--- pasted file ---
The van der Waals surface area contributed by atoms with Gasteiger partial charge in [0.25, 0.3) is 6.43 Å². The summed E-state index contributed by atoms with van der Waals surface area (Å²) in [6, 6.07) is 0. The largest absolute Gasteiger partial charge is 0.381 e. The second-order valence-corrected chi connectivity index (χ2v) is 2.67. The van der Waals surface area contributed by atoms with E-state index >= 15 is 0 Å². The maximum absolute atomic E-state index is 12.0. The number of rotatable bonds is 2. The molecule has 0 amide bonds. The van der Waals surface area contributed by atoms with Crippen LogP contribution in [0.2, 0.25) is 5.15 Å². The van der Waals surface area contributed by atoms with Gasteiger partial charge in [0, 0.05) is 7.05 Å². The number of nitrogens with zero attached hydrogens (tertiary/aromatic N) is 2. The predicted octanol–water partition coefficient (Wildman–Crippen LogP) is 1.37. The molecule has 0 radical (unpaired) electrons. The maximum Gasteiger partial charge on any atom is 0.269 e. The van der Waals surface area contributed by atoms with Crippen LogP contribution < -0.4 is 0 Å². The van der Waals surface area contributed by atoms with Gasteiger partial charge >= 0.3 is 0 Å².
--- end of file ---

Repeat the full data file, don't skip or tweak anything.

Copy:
The van der Waals surface area contributed by atoms with Gasteiger partial charge in [0.25, 0.3) is 6.43 Å². The summed E-state index contributed by atoms with van der Waals surface area (Å²) in [6, 6.07) is 0. The largest absolute Gasteiger partial charge is 0.381 e. The second-order valence-corrected chi connectivity index (χ2v) is 2.67. The van der Waals surface area contributed by atoms with E-state index >= 15 is 0 Å². The maximum absolute atomic E-state index is 12.0. The number of rotatable bonds is 2. The molecule has 0 amide bonds. The van der Waals surface area contributed by atoms with Crippen LogP contribution in [0.2, 0.25) is 5.15 Å². The van der Waals surface area contributed by atoms with Gasteiger partial charge in [0, 0.05) is 7.05 Å². The number of nitrogens with zero attached hydrogens (tertiary/aromatic N) is 2. The predicted octanol–water partition coefficient (Wildman–Crippen LogP) is 1.37. The molecule has 0 radical (unpaired) electrons. The maximum Gasteiger partial charge on any atom is 0.269 e. The van der Waals surface area contributed by atoms with Crippen LogP contribution < -0.4 is 0 Å². The van der Waals surface area contributed by atoms with Gasteiger partial charge >= 0.3 is 0 Å².